8. Make notifications weekly instead of daily. If you get Google alerts, set them for weekly (unless you really must know when someone posts on the term ‘Labrador puppies’). If you have social media, let them notify you of activity once a week instead of daily.
  9. Change your browser. Firefox and Chrome are faster than Edge and most others.
  10. Add more RAM. That’s the stuff that lets you keep more stuff open on the desktop (including tabs in your browser). If you don’t have enough, it’s like having a postage-stamp-size desk for planning your lessons. Upgrade yours to the max your system will take.
  11. Clean out your temp files.
  12. Delete unneeded fonts. Your computer must bring all those fonts out so you can use them. They’re small files, but not minuscule and take measurable time to activate. Who needs a thousand fonts? Settle for a hundred.
  13. This one’s a bit geeky: Install an SSD start-up drive. An SSD drive is one of those super-fast, expensive hard-drives. Get one just large enough to boot up your computer. You won’t store files on it or data–just use it to start your computer in about a third of the time it normally would. I did this to my desktop and no longer have time for a cuppa or a shower while the computer starts up. A warning: A lot of saving defaults to the start-up drive so reset where your auto-saves go (like temp files, images, and similar).
  14. Clean your computer. With a mini vacuum. Get all that grunge and dust out so it doesn’t get into the computer parts that will not only slow you down but stop you in your virtual tracks.
  15. A great tip from a reader: “A good starting point is to force the computer to do less tasks during the start-up. Just like it would slow you down if before you started writing, you had to get your coffee, check your email, chat with efriends, water the plants–oh, and finally start writing. The less your computer has to do–find fonts, open programs, that sort–the faster it gets to work.”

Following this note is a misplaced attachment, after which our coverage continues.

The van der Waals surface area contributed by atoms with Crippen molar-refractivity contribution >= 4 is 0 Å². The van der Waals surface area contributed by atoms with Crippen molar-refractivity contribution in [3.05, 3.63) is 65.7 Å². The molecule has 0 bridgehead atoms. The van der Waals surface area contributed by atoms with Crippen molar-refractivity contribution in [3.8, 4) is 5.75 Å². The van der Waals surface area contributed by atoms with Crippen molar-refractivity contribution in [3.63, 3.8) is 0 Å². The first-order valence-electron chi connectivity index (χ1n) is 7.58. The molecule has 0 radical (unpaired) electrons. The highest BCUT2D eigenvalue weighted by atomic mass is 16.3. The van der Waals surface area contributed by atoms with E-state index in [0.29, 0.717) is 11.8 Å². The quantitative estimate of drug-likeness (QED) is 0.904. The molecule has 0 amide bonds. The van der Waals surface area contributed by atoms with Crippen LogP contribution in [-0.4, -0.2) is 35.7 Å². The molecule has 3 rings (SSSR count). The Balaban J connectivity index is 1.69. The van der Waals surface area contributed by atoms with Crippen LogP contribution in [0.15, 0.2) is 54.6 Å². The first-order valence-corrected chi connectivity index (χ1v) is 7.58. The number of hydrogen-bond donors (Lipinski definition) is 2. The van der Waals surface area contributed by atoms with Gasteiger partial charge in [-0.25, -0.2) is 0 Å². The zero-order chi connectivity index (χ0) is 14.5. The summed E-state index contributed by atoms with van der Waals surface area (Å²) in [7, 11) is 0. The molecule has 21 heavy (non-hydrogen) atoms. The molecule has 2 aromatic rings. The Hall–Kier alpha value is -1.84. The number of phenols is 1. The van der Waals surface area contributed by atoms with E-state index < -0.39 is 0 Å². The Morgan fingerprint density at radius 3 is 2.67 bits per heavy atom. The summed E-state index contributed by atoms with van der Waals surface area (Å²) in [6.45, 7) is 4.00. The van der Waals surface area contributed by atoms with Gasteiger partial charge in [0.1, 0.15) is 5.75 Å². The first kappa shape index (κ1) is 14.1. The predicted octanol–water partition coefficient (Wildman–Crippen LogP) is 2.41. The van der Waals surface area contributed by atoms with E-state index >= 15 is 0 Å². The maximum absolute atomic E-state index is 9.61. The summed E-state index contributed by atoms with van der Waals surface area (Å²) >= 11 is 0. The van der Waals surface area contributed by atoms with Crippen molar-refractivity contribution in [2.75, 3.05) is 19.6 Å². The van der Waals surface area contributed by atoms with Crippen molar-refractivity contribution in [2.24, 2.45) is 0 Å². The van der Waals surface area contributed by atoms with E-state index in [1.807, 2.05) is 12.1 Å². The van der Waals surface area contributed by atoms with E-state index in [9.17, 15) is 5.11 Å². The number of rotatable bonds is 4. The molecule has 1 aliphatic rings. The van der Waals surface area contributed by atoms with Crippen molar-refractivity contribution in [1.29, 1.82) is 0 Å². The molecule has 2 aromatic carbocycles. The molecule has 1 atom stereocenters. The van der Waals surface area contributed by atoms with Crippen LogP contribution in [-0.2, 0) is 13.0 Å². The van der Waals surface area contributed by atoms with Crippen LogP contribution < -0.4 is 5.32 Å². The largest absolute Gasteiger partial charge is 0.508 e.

16. From Andrew over at Andrew’s View of the Week: Also check the age of any physical computers/devices you own – desktops, laptops, tablets, phones, etc. The average life expectancy for a device with a hard-drive is about 5 years. And given the rate of change in the device area, devices over 5 years are close to the end of their life. Consider replacing or budgeting for new equipment – you don’t want “unplanned failure”. Yes, plan your computer failures. If you have data on USB drives, check them and back up the contents to a cloud-based storage system. and if you use a UPS (uninterruptible power supply), check the battery age and order a replacement if needed.

Finished? Take a break. Have some eggnog.

More

7 end-of-year maintenance for Macs

Optimize Windows 10 performance

10 Quick Ways to Speed up a Slow Windows PC


Jacqui Murray has been teaching K-18 technology for 30 years. She is the editor/author of over a hundred tech ed resources including a K-12 technology curriculum, K-8 keyboard curriculum, K-8 Digital Citizenship curriculum. She is an adjunct professor in tech ed, Master Teacher, webmaster for four blogs, an Amazon Vine Voice, CSTA presentation reviewer, freelance journalist on tech ed topics, contributor to NEA Today and author of the tech thrillers, To Hunt a Sub and Twenty-four Days. You can find her resources at Structured Learning.